MVP banquet ends Ripken's offseason awards feast

February 03, 1992|By Peter Schmuck | Peter Schmuck,Sun Staff Correspondent

NEW YORK -- It was one of the last opportunities for Orioles shortstop Cal Ripken to celebrate his finest season before turning his attention toward the opening of another.

The New York chapter of the Baseball Writers Association of America presented Ripken with his American League Most Valuable Player trophy last night at its 69th annual awards banquet at the Sheraton Centre Hotel.

"This banquet is definitely the last stop," Ripken said last night. "I know after tonight I have to start focusing on next year. It was the same way in 1983. You know spring training is just around the corner, and last year's stats don't carry over."

Ripken and several members of Orioles management attended the event, which also honored National League Cy Young Award winner Tom Glavine, AL Rookie of the Year Chuck Knoblauch, broadcasters Ernie Harwell and Mel Allen and Hall of Famer Duke Snider.

It has been more than two months since Ripken became the first American League player from a losing club to receive baseball's most prestigious award. The Orioles toasted him with champagne glasses filled with milk at a news conference in his honor Nov. 19. The official presentation was saved for the BBWAA banquet last night.

The Orioles had hoped that 1991 would be a season to remember for the entire organization, but Ripken's outstanding performance deflected attention from an otherwise disappointing year. The loss of newly acquired first baseman Glenn Davis to afreak neck injury and the collapse of the starting rotation pushed the Orioles to the bottom of the standings, but Ripken remained on top of the world.

"We were focused on the loss of Davis and some of the other things that happened," said general manager Roland Hemond, who accompanied Ripken and wife Kelly to New York. "Cal offset those blows. It's a credit to a player when he can stand out like that on a club that isn't in contention."

The New York writers gave meritorious service awards to Harwell and Allen, and gave Snider their "Toast of the Town" Award, which honors a player who at some point held the Big Apple in the palm of his hand.

Ripken has that kind of hold on Baltimore, where fans turned out in record numbers to watch him put together his most impressive season. He batted .323 with 210 hits, 34 home runs and 114 RBIs and led the league in several offensive and defensive categories.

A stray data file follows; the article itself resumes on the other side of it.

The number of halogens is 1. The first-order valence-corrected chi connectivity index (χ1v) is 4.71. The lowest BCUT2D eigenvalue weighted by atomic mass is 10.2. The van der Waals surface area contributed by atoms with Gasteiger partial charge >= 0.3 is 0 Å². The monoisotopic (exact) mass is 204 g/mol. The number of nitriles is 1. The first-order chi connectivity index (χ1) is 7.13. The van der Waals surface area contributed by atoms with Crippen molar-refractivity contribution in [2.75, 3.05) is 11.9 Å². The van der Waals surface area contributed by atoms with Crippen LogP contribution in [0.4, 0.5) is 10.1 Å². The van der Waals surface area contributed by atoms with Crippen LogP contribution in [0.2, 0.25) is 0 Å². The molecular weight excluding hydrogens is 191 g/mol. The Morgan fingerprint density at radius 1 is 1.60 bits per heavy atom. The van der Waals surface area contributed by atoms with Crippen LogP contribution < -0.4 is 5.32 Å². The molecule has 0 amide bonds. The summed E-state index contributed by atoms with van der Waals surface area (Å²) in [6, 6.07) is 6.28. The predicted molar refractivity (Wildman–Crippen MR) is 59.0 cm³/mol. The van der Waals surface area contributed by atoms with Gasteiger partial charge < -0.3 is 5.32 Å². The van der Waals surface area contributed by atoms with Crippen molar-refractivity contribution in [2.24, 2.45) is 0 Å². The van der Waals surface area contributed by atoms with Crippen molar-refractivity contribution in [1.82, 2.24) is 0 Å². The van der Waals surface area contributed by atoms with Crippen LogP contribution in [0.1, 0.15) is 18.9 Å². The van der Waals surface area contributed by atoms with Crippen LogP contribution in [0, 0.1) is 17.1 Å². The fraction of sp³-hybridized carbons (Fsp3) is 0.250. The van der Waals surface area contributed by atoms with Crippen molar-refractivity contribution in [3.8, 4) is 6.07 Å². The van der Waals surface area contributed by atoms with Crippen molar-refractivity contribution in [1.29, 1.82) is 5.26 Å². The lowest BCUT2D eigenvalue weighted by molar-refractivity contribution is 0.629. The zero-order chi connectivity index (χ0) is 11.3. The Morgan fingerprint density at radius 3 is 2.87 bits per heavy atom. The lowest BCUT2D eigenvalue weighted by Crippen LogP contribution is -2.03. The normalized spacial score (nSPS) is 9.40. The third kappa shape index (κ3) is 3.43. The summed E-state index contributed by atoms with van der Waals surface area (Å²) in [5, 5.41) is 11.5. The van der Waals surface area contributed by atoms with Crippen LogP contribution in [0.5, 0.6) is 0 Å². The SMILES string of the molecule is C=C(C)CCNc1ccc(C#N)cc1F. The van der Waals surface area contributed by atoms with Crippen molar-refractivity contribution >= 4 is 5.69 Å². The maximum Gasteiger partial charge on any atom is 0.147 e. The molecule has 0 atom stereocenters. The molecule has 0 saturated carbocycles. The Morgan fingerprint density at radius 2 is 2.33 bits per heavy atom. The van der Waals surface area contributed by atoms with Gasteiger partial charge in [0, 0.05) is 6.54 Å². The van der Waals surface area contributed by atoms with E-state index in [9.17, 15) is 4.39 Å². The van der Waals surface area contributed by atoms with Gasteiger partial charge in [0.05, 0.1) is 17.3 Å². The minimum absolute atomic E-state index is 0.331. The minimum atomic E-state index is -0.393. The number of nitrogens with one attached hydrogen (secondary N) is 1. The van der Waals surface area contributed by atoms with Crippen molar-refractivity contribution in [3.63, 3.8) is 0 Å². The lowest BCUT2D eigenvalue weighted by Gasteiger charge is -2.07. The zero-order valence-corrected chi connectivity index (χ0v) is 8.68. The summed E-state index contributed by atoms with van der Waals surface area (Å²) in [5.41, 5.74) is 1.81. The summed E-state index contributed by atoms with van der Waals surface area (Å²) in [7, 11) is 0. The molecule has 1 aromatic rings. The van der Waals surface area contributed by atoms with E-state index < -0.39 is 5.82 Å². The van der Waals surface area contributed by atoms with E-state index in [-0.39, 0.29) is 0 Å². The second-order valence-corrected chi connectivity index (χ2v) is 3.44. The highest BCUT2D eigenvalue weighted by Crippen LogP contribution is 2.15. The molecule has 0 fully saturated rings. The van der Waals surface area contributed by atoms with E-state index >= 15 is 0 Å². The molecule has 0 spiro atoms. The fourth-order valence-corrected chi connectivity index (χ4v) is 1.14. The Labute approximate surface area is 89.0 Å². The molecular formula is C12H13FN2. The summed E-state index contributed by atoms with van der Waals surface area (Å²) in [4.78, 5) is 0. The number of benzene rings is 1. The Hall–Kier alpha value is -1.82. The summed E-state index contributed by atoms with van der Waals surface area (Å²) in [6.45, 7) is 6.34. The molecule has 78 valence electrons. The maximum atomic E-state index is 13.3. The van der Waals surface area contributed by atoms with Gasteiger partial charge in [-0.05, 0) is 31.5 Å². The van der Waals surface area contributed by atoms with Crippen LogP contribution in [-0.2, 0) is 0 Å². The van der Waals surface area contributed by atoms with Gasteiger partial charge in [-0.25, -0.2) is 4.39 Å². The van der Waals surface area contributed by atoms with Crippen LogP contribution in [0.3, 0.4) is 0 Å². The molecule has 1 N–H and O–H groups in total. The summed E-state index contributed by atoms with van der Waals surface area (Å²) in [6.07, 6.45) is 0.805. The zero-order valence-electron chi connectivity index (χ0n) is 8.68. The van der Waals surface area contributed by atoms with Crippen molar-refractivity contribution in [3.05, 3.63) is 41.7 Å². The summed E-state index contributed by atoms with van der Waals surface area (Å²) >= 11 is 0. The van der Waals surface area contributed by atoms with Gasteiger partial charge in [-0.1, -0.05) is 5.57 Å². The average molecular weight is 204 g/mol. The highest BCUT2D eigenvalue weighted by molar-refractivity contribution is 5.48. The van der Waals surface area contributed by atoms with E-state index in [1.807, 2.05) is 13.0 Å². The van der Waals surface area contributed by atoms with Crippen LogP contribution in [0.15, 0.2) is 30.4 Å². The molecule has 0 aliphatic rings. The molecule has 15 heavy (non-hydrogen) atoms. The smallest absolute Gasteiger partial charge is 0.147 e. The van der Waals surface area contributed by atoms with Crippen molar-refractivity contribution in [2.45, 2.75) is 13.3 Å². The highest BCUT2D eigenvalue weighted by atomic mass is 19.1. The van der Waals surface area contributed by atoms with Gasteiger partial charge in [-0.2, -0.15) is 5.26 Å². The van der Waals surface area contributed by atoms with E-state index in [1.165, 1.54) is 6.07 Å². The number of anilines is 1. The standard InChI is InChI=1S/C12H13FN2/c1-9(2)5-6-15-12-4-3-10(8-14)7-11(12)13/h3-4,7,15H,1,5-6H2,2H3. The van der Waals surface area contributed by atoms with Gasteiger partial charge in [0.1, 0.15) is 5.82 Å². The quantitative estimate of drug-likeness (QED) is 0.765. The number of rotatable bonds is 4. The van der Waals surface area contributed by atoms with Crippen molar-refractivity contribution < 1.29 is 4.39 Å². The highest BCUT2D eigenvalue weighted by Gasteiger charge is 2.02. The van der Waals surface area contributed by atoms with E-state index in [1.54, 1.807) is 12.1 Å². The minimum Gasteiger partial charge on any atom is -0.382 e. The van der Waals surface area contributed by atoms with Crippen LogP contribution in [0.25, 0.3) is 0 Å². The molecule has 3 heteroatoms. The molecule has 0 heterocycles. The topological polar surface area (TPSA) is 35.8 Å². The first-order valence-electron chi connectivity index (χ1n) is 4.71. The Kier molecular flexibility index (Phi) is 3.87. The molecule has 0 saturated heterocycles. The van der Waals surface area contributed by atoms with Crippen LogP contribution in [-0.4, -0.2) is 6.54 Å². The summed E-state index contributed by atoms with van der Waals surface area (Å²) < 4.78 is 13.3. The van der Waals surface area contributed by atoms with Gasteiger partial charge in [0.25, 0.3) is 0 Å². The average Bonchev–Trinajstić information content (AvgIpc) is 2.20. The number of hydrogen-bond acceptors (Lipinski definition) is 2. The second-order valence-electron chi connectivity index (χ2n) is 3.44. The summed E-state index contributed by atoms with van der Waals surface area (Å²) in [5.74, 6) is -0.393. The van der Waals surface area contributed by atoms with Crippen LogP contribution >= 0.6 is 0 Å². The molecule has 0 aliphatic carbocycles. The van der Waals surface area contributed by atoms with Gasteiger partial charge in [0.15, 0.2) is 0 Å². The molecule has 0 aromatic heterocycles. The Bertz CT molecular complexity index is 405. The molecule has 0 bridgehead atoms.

"We all relish the attention he is getting," Hemond said. "It's nice that he was able to bring such positive attention to the Baltimore Orioles from all over the country."

The MVP trophy is the biggest award Ripken won as a result of his 1991 performance, but it wasn't the only one. He was named Player of the Year by The Associated Press and The Sporting News and received his first Gold Glove Award. During the season, he was the MVP of the All-Star Game and was the American League Player of the Month for September.

Now, all he has to do is come up with a suitable encore, no easy trick.

He produced consistently from the first day of spring training to the final day of the regular season. He set career highs in several offensive categories. But his performance cannot be considered a statistical aberration. The mechanical adjustments he made during the latter part of the 1990 season and the following winter proved that his skills were not in decline, so he is confident that he can pick up where he left off last year.

Ripken made it a point to try to duplicate last year's offseason regimen, which could not have been easy with all of the offseason demands that came with his MVP status. He still has a couple of dates left on his winter schedule -- a charity softball game in Palm Springs, Calif., next week and an appearance on the "Arsenio Hall Show."

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